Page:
THE recent conviction of Malcolm Calvert was the third successful criminal prosecution of insider dealing brought by the FSA and two further such prosecutions are ongoing. Significantly, the first FSA insider dealing criminal prosecution was not until 2008 and it is evident they the regulator is now intent on ramping up criminal prosecutions and have seemingly been given the green light despite legal challenges to its ability to do so.
A criminal prosecution is viewed as being a more effective deterrent than the imposition of a civil penalty and the FSA has more than doubled its number of employees with experience of criminal enforcement. It appears to be committed to criminal prosecutions of insider dealing.
Insider dealing was thought to be difficult to prove on the criminal standard of proof. The classic difficulty was in identifying the source of the information and proving it was inside information. For obvious reasons the source would be wary of coming forward and the FSA has worked with the Attorney General’s office on the introduction of statutory immunity agreements to enable witnesses to be granted immunity from prosecution in return for hard evidence. The FSA has also examined allowing leniency in punishment to take account of assistance a suspect provides it.
In the Calvert case it appears that one of the key issues was whether the jury could be satisfied that Calvert (formerly a partner at Cazenove) was in possession of specific, price sensitive information which he knew to be from an inside source. Significantly the jury were apparently so satisfied in relation to five counts (relating to three companies) despite the prosecution not adducing hard evidence to identify the source or to prove it was inside information as oppose to a hot tip or the application of Calvert’s expertise.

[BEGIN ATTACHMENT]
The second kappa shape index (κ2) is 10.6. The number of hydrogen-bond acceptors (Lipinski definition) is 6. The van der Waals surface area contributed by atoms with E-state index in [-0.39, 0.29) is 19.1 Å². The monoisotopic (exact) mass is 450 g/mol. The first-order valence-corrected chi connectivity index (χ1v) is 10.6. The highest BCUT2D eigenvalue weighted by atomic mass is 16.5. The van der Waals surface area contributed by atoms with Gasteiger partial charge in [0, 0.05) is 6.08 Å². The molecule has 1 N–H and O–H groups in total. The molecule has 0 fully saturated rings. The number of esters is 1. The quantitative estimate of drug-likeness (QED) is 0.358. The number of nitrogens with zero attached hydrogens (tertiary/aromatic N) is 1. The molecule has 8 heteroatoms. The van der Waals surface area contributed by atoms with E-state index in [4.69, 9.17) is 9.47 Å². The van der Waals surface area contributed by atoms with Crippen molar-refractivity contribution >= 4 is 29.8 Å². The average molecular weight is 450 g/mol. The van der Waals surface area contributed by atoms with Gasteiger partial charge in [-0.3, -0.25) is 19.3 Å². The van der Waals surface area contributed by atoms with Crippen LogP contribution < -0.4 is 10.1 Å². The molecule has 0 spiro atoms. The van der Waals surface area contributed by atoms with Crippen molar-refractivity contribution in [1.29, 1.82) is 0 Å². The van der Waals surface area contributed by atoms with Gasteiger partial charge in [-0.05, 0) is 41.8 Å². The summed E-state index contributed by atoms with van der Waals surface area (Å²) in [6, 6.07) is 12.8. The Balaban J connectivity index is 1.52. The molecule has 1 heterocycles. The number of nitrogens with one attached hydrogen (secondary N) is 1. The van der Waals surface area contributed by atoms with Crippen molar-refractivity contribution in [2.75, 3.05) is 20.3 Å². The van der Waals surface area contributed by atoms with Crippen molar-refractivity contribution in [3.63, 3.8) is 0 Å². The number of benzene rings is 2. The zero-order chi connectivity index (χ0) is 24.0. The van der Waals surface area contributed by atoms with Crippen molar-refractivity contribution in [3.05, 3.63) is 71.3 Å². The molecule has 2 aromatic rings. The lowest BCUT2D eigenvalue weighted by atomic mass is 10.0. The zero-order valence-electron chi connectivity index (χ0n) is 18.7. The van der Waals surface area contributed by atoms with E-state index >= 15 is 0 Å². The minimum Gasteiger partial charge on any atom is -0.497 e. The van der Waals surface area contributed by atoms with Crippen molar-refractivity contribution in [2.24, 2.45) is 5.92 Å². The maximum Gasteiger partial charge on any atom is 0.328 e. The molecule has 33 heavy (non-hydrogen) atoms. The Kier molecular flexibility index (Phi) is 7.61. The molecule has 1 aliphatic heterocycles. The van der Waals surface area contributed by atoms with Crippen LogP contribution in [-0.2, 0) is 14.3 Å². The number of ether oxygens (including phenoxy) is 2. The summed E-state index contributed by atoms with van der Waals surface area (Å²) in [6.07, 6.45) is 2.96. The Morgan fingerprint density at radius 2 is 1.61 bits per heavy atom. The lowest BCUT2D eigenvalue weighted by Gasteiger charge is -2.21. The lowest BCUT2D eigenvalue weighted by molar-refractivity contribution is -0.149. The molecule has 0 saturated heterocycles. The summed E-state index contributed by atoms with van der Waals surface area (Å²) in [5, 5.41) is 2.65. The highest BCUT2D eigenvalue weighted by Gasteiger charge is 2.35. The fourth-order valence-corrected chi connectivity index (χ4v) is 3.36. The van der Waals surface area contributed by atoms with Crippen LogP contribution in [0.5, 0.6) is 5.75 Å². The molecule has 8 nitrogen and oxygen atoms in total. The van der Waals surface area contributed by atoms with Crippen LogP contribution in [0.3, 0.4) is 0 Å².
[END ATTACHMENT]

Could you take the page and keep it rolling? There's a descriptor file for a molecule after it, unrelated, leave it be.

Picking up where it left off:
That evidential gap appears to have been bridged by the jury being convinced that, by inference, the information must have been inside information. The evidence before them included the statement of Bertie Hatcher, the man to whom Calvert passed the information and who then made the trades.
The FSA has kept up the momentum. On 23 March six men including Martyn Dodgson (a managing director at Deutsche Bank) and employees of Exane BNP Paribas, US hedge fund Moore Capital and London broker Novum Securities were arrested on suspicion of insider dealing. The FSA joined forces with the Serious Organised Crime Agency to run the operation which involved questioning the suspects and examining phones, computers and documentation.
It is thought that FSA/SOCA investigators are now examining trades that preceded major capital fundraisings by Segro, Barclays and Taylor Wimpey and the trades of 15 firms could be under the microscope to analyse evidence of any suspicious trading to include any trading peaks shortly prior to the capital raisings.
The conviction of Calvert demonstrated the FSA was able to take on a difficult case against a City “name” and succeed. The subsequent raids and ongoing investigations demonstrate the FSA’s intent to proactively unearth and confront insider dealing.
Historically, the SEC in the US was seen to have more teeth than its UK counterpart but with UK legislation arguably casting the net wider in its interpretation of insider dealing the tough approach by the FSA could see the UK becoming the harsher of the two regimes in this arena.